Location: Horticultural Crops ResearchTitle: Characterization of a novel anthocyanin profile in wild black raspberry mutants: an opportunity for studying the genetic control of pigment and color) Author
Submitted to: Journal of Functional Foods
Publication Type: Peer Reviewed Journal
Publication Acceptance Date: 4/15/2011
Publication Date: 6/1/2011
Citation: Dossett, M., Lee, J., Finn, C.E. 2011. Characterization of a novel anthocyanin profile in wild black raspberry mutants: an opportunity for studying the genetic control of pigment and color. Journal of Functional Foods. 3:207-214. Interpretive Summary: Anthocyanins (natural pigments; phytochemicals) are important quality indicators in red colored fruit and are regularly cited for their potential health benefits. We report on our newly discovered black raspberry mutants, the fruits of which lack certain anthocyanins compared to classic black raspberries. To the best of our knowledge, these are the first black raspberry variants reported in the literature with this unique anthocyanin profile. Their mutation offers a possible key to deciphering genetic control of rutinoside glycosylation in anthocyanin biosynthesis.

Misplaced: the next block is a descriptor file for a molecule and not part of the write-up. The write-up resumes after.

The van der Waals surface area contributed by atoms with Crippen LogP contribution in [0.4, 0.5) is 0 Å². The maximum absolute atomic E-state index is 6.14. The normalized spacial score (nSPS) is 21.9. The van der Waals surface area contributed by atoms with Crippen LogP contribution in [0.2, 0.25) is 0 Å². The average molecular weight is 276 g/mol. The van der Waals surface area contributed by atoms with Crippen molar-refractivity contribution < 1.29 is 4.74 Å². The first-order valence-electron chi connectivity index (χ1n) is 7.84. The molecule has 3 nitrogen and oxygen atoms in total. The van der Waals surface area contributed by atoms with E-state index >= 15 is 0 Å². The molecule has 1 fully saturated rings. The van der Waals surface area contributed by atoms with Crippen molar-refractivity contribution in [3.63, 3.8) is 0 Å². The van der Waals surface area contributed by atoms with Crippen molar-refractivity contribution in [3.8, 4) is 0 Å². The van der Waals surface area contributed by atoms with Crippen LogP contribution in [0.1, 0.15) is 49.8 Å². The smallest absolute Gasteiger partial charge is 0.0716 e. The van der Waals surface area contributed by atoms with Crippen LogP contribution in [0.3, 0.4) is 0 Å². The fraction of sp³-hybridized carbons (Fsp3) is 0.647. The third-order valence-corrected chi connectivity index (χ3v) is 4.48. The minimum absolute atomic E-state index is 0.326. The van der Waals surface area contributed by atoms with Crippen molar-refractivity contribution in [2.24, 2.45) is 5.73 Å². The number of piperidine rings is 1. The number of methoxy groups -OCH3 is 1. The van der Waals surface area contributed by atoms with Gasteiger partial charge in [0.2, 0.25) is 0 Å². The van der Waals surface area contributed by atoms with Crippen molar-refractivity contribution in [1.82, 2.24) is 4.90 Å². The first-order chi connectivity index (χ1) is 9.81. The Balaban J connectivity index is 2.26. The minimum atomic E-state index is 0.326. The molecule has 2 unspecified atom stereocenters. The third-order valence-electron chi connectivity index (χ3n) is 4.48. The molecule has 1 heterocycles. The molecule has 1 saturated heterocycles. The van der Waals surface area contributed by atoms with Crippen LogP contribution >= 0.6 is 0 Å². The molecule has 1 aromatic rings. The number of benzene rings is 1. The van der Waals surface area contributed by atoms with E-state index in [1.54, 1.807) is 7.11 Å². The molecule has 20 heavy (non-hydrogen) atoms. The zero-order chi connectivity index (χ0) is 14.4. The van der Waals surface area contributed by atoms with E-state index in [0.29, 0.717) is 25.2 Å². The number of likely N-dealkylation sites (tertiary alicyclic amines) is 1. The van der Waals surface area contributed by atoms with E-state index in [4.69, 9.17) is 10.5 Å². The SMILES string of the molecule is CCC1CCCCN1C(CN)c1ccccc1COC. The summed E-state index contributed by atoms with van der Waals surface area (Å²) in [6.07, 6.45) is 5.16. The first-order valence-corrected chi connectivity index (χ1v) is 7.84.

Technical Abstract: The type and amount of anthocyanins in raspberries, and other small fruits, has recently received increased attention. Black raspberry (Rubus occidentalis L.), in particular, has long been recognized as a rich source of anthocyanins and has been the focus of many recent studies examining their potential health benefits. In this study, we characterize a novel anthocyanin profile found in seedlings of two wild black raspberry populations collected from South Dakota, USA. Seedlings from these populations lack pigments glycosylated with rutinoside in their fruit, have elevated levels of cyanidin-3-sambubioside, and contain a small but significant amount of pelargonidin-3-glucoside, a pigment reported only once previously in black raspberry. Affected fruit also have lower than typical total anthocyanins (77.5 to 134.4 mg·100 mL-1). Based on the available evidence, we believe the plants have a mutation in the gene encoding anthocyanidin-3-glycoside rhamnosyltransferase (3RT), providing a unique opportunity to identify and study one of the major genes in the anthocyanin pathway and its effect on fruit anthocyanins and color.